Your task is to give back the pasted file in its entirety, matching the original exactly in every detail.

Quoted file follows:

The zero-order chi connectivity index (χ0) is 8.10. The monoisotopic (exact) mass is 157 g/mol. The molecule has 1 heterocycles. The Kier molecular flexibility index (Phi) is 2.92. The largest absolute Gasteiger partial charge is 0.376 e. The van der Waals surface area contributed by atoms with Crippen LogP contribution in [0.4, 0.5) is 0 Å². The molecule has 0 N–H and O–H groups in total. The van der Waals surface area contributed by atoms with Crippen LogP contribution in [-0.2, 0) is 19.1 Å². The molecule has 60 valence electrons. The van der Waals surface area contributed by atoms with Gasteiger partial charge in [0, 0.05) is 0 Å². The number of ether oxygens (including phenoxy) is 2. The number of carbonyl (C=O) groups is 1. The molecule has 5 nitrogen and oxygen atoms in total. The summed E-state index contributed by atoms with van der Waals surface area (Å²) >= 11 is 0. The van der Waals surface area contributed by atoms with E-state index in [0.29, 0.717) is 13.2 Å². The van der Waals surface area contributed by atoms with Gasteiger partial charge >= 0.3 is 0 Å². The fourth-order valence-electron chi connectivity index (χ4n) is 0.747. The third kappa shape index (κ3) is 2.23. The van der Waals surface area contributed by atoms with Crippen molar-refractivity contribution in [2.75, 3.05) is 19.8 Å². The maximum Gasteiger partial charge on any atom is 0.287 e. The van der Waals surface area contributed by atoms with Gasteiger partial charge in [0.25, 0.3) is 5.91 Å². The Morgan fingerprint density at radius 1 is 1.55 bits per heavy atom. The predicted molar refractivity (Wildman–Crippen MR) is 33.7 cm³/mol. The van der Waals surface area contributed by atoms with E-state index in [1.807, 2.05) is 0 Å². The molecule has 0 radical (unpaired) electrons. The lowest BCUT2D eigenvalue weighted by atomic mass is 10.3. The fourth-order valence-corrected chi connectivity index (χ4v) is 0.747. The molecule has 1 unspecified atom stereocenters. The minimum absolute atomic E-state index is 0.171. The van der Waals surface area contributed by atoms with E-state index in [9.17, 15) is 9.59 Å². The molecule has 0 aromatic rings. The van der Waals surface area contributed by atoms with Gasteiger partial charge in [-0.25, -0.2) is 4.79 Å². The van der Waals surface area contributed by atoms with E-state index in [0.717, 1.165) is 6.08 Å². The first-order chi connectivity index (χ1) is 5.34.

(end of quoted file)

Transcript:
The zero-order chi connectivity index (χ0) is 8.10. The monoisotopic (exact) mass is 157 g/mol. The molecule has 1 heterocycles. The Kier molecular flexibility index (Phi) is 2.92. The largest absolute Gasteiger partial charge is 0.376 e. The van der Waals surface area contributed by atoms with Crippen LogP contribution in [0.4, 0.5) is 0 Å². The molecule has 0 N–H and O–H groups in total. The van der Waals surface area contributed by atoms with Crippen LogP contribution in [-0.2, 0) is 19.1 Å². The molecule has 60 valence electrons. The van der Waals surface area contributed by atoms with Gasteiger partial charge in [0, 0.05) is 0 Å². The number of ether oxygens (including phenoxy) is 2. The number of carbonyl (C=O) groups is 1. The molecule has 5 nitrogen and oxygen atoms in total. The summed E-state index contributed by atoms with van der Waals surface area (Å²) >= 11 is 0. The van der Waals surface area contributed by atoms with E-state index in [0.29, 0.717) is 13.2 Å². The van der Waals surface area contributed by atoms with Gasteiger partial charge >= 0.3 is 0 Å². The fourth-order valence-electron chi connectivity index (χ4n) is 0.747. The third kappa shape index (κ3) is 2.23. The van der Waals surface area contributed by atoms with Crippen molar-refractivity contribution in [2.75, 3.05) is 19.8 Å². The maximum Gasteiger partial charge on any atom is 0.287 e. The van der Waals surface area contributed by atoms with Gasteiger partial charge in [0.25, 0.3) is 5.91 Å². The Morgan fingerprint density at radius 1 is 1.55 bits per heavy atom. The predicted molar refractivity (Wildman–Crippen MR) is 33.7 cm³/mol. The van der Waals surface area contributed by atoms with E-state index in [1.807, 2.05) is 0 Å². The molecule has 0 radical (unpaired) electrons. The lowest BCUT2D eigenvalue weighted by atomic mass is 10.3. The fourth-order valence-corrected chi connectivity index (χ4v) is 0.747. The molecule has 1 unspecified atom stereocenters. The minimum absolute atomic E-state index is 0.171. The van der Waals surface area contributed by atoms with E-state index in [9.17, 15) is 9.59 Å². The molecule has 0 aromatic rings. The van der Waals surface area contributed by atoms with Gasteiger partial charge in [-0.25, -0.2) is 4.79 Å². The van der Waals surface area contributed by atoms with E-state index in [0.717, 1.165) is 6.08 Å². The first-order chi connectivity index (χ1) is 5.34.